In 1870, John Tyndall demonstrated that light follows the curve of a stream of water pouring from a container, it was this simple principle that led to the study and development of applications for this phenomenon.
The advantages of using fiber optics
Because of the Low loss, high bandwidth properties of fiber cable they can be used over greater distances than copper cables, in data networks this can be as much as 2km without the use of repeaters. Their light weight and small size also make them ideal for applications where running copper cables would be impractical, and by using multiplexors one fiber could replace hundreds of copper cables.
There are many different types of fiber cable, but for the purposes of this explanation we will deal with one of the most common types, 62.5/125 micron loose tube. The numbers represent the diameters of the fiber core and cladding, these are measured in microns which are millionths of a metre. Loose tube fiber cable can be indoor or outdoor, or both, the outdoor cables usually have the tube filled with gel to act as a moisture barrier which stops the ingress of water. The number of cores in one cable can be anywhere from 4 to 144
Over the years a variety of core sizes have been produced but these days there are only three main sizes that are used in data communications, these are 50/125, 62.5/125 and 8.3/125. The 50/125 and 62.5/125 micron multi-mode cables are the most widely used in data networks, although recently the 62.5 has become the more popular choice. This is rather unfortunate, because the 50/125 has been found to be the better option for Gigabit Ethernet applications.
The 8.3/125 micron is a single mode cable which until now hasn't been widely used in data networking, this was due to the high cost of single mode hardware. Things are beginning to change because the length limits for Gigabit Ethernet over 62.5/125 fiber has been reduced to around 220m, and now, using 8.3/125 may be the only choice for some campus size networks. Hopefully, this shift to single mode may start to bring the costs down.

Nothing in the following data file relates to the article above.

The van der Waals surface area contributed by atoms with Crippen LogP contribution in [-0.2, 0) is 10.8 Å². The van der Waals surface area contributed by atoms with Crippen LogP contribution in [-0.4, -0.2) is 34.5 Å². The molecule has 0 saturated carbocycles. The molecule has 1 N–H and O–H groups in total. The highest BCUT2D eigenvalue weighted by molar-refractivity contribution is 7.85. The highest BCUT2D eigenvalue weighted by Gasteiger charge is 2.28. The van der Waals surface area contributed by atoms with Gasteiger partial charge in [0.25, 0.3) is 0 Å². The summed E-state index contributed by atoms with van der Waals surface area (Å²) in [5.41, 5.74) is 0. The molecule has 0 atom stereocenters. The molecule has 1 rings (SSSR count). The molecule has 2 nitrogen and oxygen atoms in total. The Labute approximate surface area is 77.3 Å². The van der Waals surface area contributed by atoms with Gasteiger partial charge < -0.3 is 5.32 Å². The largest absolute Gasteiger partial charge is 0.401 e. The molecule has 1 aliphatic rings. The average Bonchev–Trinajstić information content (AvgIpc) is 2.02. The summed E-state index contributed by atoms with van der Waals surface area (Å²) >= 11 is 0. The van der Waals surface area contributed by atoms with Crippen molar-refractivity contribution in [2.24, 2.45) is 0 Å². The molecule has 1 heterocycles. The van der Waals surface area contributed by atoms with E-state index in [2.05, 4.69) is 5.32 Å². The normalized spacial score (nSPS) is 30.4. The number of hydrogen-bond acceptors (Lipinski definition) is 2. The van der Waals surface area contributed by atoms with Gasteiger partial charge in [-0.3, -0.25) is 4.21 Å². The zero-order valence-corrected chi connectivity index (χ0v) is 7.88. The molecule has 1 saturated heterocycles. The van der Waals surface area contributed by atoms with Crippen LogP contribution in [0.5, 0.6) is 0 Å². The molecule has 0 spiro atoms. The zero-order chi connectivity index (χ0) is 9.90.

With copper cables larger size means less resistance and therefore more current, but with fiber the opposite is true. To explain this we first need to understand how the light propagates within the fiber core.
Light travels along a fiber cable by a process called 'Total Internal Reflection' (TIR), this is made possible by using two types of glass which have different refractive indexes. The inner core has a high refractive index and the outer cladding has a low index. This is the same principle as the reflection you see when you look into a pond.
This has the effect of scattering the signal because the rays from one pulse of light, arrive at the far end at different times, this is known as Intermodal Dispersion (sometimes referred to as Differential Mode Delay, DMD).
To ease the problem, graded index fibres were developed. Unlike the examples above which have a definite barrier between core and cladding, these have a high refractive index at the centre which gradually reduces to a low refractive index at the circumference.
This slows down the lower order modes allowing the rays to arrive at the far end closer together, thereby reducing intermodal dispersion and improving the shape of the signal. The easiest way to avoid Intermodal dispersion is to allow only one mode of propagation. So a smaller core size means higher bandwidth and greater distances.